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Tesla Reportedly Shifting Battery Production from Germany to Texas

It's even said to have already begun moving manufacturing equipment to Texas

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Photo: Patrick Pleul / Contributor (Getty Images)

In a move that suggests there’s even more trouble at Tesla’s German factory than previously reported, the electric automaker appears to be taking a step back and shifting its focus to its Austin, Texas facility. A report from Handelsblatt first covered by Electrek says problems with battery production have led Tesla to begin moving manufacturing equipment out of Germany and into Texas.

Assuming the report is accurate, that represents a major change in strategy for Tesla, not simply a pause or short-term adjustment to its plans. Unfortunately, details on the specific problems Tesla is reportedly dealing with in Germany remain sparse:

The fact that Tesla will not start full battery cell production in its German plant in Grünheide for the time being apparently has other reasons than lower energy costs and new tax incentives in the USA worth billions. Several sources close to the electric car manufacturer report a significant delay in a crucial but highly complex production technique.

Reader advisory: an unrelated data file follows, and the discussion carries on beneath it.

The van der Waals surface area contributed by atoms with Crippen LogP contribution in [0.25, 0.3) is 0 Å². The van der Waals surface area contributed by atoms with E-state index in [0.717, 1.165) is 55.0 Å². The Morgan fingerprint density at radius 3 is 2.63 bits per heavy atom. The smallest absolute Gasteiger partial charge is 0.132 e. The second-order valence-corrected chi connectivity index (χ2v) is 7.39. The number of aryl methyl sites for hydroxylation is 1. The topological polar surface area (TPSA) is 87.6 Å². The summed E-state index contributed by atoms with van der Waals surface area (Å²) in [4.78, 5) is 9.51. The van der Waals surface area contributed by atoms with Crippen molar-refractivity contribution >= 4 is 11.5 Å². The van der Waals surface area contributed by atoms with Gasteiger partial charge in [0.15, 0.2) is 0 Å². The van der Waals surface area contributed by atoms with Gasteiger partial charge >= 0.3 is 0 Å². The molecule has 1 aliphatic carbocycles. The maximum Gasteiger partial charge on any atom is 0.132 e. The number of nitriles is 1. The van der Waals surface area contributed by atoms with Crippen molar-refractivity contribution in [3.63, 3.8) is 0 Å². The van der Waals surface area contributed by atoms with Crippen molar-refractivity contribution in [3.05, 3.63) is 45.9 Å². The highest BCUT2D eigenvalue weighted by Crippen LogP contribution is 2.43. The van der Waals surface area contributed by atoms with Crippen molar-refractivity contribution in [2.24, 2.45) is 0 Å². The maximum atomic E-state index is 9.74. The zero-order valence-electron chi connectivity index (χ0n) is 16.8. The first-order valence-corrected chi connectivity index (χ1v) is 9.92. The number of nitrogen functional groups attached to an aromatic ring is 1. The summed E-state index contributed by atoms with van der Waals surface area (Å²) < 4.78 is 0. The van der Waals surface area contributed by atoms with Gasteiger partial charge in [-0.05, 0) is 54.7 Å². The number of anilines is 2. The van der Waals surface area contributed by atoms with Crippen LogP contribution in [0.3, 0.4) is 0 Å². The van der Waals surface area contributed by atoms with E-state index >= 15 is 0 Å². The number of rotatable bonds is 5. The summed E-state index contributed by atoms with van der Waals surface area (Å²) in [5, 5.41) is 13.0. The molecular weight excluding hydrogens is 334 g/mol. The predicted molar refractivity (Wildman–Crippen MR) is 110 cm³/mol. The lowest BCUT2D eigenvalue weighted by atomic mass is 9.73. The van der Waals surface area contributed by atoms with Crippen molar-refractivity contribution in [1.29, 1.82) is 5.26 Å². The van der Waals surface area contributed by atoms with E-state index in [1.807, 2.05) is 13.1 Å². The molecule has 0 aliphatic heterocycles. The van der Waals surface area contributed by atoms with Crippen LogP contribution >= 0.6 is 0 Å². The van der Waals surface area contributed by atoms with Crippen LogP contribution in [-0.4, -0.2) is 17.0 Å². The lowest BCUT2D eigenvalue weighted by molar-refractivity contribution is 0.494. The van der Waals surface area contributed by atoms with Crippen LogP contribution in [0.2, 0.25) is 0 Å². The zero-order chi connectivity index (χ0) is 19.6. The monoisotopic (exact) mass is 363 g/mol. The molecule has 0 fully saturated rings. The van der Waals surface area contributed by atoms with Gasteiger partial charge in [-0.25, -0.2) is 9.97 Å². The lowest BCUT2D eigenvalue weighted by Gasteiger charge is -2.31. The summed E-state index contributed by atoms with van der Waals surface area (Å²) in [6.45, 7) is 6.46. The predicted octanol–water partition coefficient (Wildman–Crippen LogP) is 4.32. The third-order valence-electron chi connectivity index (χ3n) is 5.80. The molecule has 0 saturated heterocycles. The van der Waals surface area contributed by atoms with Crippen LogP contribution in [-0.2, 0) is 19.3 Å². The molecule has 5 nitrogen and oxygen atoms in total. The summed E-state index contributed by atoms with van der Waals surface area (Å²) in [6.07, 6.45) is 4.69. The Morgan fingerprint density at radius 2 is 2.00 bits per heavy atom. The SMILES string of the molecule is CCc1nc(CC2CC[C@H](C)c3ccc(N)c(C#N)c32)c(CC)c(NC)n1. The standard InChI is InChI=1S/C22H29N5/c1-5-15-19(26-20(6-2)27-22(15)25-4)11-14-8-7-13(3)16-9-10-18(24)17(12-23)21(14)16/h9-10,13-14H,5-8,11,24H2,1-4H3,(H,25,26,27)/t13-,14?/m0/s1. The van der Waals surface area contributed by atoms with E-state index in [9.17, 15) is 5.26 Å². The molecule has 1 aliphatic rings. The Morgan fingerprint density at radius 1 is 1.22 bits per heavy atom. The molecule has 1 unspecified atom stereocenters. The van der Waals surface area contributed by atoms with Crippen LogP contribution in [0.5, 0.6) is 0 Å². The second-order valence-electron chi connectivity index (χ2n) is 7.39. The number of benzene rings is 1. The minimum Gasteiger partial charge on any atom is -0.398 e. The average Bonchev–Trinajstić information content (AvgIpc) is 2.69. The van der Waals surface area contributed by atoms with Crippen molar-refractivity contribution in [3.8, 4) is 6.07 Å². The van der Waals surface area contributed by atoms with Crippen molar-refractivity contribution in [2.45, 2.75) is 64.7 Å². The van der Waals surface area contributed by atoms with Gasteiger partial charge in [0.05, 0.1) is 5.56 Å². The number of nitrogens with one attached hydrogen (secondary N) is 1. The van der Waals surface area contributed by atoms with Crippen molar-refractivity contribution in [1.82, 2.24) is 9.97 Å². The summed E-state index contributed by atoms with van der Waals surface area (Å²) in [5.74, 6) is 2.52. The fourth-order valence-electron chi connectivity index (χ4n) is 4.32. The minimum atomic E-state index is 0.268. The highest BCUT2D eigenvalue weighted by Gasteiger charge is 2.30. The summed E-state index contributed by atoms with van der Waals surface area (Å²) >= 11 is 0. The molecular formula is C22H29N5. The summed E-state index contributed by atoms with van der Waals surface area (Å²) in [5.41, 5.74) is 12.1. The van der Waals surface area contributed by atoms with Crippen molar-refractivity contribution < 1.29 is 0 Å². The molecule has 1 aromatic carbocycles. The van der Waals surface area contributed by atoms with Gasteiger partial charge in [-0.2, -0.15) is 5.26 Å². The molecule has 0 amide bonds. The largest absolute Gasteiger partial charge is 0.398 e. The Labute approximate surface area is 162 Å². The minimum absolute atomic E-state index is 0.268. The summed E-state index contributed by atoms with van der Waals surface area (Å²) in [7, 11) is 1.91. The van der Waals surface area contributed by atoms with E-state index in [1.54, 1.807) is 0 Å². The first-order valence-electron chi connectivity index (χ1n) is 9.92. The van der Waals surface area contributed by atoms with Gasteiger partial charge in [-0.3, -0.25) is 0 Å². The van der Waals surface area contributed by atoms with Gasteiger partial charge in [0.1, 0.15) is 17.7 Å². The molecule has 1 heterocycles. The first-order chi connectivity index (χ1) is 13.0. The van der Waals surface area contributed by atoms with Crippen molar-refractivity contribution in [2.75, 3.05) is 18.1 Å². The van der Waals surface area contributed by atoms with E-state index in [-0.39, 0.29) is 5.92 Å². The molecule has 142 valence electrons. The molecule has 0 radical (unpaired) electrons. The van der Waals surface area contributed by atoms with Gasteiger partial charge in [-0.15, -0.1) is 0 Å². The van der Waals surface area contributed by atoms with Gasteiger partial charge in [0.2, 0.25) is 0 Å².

That doesn’t mean Tesla is completely done with its plans to produce batteries in Germany, though:

This is not a rejection of Grünheide. Tesla boss Elon Musk wants to continue to build a battery cell plant in Brandenburg in the long term. But before that, the electric car manufacturer has to get the so-called dry coating of the electrodes under control. A total of five experts, two of whom are close to Tesla, report that test systems with the technology are currently running quite successfully, but that implementation in large series is lacking.


Tesla’s decision to change course on its battery plans does, however, appear to be a separate issue not directly related to its failure to get approval to expand the factory. Back in September, the city council rejected Tesla’s application to add “a freight station, logistics area and parking spaces” to its property. That issue may not be revisited until the end of next year.